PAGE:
West Yorkshire Print Workshop Gallery 10 January – 7 February 2015

Form-Fragment-flyer (1) We are delighted to be kicking off our exhibition programme for 2015 with the exhibition Form/Fragment.

Form/Fragment presents five contemporary artists from around the UK whose work explores the potential of the print medium beyond the two-dimensional plane. Using both traditional and digital printmaking techniques- often in combination- these artists launch investigations into disparate themes, then- through folding, sculpting, wrapping, scrunching, collaging, arranging and animating- reinforce their creative assertions by propelling them into the three-dimensional realm. Aiming to create what artist Paul Furneaux describes as a ‘shifting passage between the pictorial and the physical space,’ the artists presented here defy conventional limitations of printmaking, break the boundaries of the picture frame and bring new life to the techniques of screen print, lithography, woodcut, linocut and photo-etching.

Exhibiting artists are:

Victoria Ahrens

Fiona Hepburn

Paul Furneaux

Ian Wilkins

Gemma Wright



Paul Furneaux, HAAR, 2012 Mokuhanga wrapped and pasted around solid tulip wood forms,gesso and marble dust.

Edinburgh-based artist Paul Furneaux begins with the traditional Japanese woodblock technique of Mokuhanga, forming beautifully contemplative and semi-abstract responses to the elemental landscape. Captured and printed in watercolour onto handmade Japanese paper are the artist’s observations ofnature’s alluring idiosyncrasies; a moment’s interplay of light and shadow, an atmosphere produced by rainfall, or the way in which a group of natural forms interlock with one another. In much of Furneaux’s work, this reduced imagery is enlivened by its subtle projection from the wall surface as it encases mysterious sculptural forms.

Fiona Hepburn’s projection of print beyond two dimensions similarly addresses the precarious and everchanging state of the natural world, drawing connections between the reproductive powers of printmaking and nature’s obsessive role in harnessing continual growth. Responding to found organic objects, particular those of madreporic origin, Hepburn embarks on the simultaneously destructive and constructive processes of cutting and collaging printed works into physical objects which celebrate fragility, tactility and the innate appeal of limitless repetition.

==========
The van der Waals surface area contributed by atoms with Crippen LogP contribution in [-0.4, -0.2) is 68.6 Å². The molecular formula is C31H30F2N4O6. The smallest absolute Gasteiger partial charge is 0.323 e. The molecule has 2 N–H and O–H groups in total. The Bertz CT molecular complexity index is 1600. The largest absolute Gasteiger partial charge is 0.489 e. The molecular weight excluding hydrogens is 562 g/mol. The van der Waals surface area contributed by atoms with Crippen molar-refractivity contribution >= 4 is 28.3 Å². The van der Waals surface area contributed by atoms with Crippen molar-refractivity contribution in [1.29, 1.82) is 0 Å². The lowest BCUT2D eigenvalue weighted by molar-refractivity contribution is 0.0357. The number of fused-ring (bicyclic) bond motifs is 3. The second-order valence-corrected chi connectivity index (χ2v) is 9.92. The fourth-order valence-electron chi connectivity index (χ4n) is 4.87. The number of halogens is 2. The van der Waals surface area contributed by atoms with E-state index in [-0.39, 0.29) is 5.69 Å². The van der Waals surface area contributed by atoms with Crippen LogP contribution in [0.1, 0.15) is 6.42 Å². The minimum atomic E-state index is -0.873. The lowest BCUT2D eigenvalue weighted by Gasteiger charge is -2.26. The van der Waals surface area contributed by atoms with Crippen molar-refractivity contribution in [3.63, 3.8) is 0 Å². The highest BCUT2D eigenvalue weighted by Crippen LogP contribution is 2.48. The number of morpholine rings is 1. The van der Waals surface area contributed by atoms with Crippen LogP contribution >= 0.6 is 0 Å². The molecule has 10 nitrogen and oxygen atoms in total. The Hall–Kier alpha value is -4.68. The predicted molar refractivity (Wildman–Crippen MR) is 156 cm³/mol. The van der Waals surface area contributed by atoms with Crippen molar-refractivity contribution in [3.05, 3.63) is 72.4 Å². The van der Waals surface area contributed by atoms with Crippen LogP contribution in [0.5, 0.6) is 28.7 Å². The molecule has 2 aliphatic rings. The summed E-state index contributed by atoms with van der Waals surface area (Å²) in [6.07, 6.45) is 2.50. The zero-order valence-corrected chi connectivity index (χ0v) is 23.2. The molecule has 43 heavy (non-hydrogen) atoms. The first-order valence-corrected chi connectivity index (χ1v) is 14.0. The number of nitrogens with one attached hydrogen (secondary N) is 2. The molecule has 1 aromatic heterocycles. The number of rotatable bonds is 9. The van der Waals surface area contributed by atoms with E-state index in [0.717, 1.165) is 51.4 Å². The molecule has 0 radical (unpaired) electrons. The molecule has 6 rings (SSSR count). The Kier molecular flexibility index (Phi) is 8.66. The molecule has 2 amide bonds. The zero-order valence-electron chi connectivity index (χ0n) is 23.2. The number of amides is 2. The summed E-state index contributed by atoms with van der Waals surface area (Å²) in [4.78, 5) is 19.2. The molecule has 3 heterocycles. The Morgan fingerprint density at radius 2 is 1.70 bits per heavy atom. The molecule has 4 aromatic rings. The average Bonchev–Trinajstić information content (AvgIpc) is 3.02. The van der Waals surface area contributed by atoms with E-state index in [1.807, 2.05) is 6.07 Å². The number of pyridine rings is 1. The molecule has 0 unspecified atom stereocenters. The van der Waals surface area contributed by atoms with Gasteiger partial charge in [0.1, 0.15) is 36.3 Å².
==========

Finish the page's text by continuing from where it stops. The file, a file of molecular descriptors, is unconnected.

Whilst Hepburn’s work is consumed by the repetitive, structural make-up of geological landscapes, Gemma Wright’s multi-disciplinary approach to printmaking references the structure of cities- both real and fictional- and the modular systems of modernist architecture. In Form/Fragment, territories of mathematical, origami shapes- having begun life as silkscreen prints- occupy several parts of the gallery space, their varying arrangements mimicking imagined cityscapes whilst drawing attention to WYPW’s own distinct spatial characteristics. The pleasantly hypnotic animation Rhombic Tetrahedra is Wright’s attempt at energizing the viewer’s perception of pattern, repetition and motion, and simultaneously is a reflection on the therapeutic act of transforming her screen prints into sculptural objects.


Gemma Wright, Rhombic Tetrahedra, 2013 (Installation detail)

A deep concern for pattern is also glimpsed in the work of Ian Wilkins, who playfully celebrates the simple pleasures of making through bold and expressive use of texture and colour. Basic and inexpensive materials such as cardboard and MDF are integral to Wilkins’ application of printed imagery, their surfaces embedded- through lithography, linocut and woodcut- with visual motifs inspired by religious iconography, archaeology and science fiction. The artist’s subsequent leap into the third dimension transforms such rudimental matter into treasured artefacts reminiscent of childhood play.

Concerned with the fragmentary and imperfect nature of memory, Victoria Ahrens combines printmaking and photographic processes- both traditional/analogue and digital- to create installations that investigate ruins, lost geographies, and our vulnerable relationships with landscapes of the past. Abstracted and fragmented imagery, as derived from rediscovered analogue snapshots of rivers, waterfalls, and mountains, is drawn out and reworked through processes of photo etching and photo collaging. Having achieved a degree in Sculpture at Central St Martins before embarking on printmaking, Ahrens’ appropriation of print material as inhabiting space beyond the pictorial serves brilliantly the notions of impermanence, instability and fragility inherent in her topographical inquiries.

Opening hours Monday – Friday: 10.30am – 6pm

Late night opening: until 10pm Tuesdays

Saturdays: 10.30am – 3pm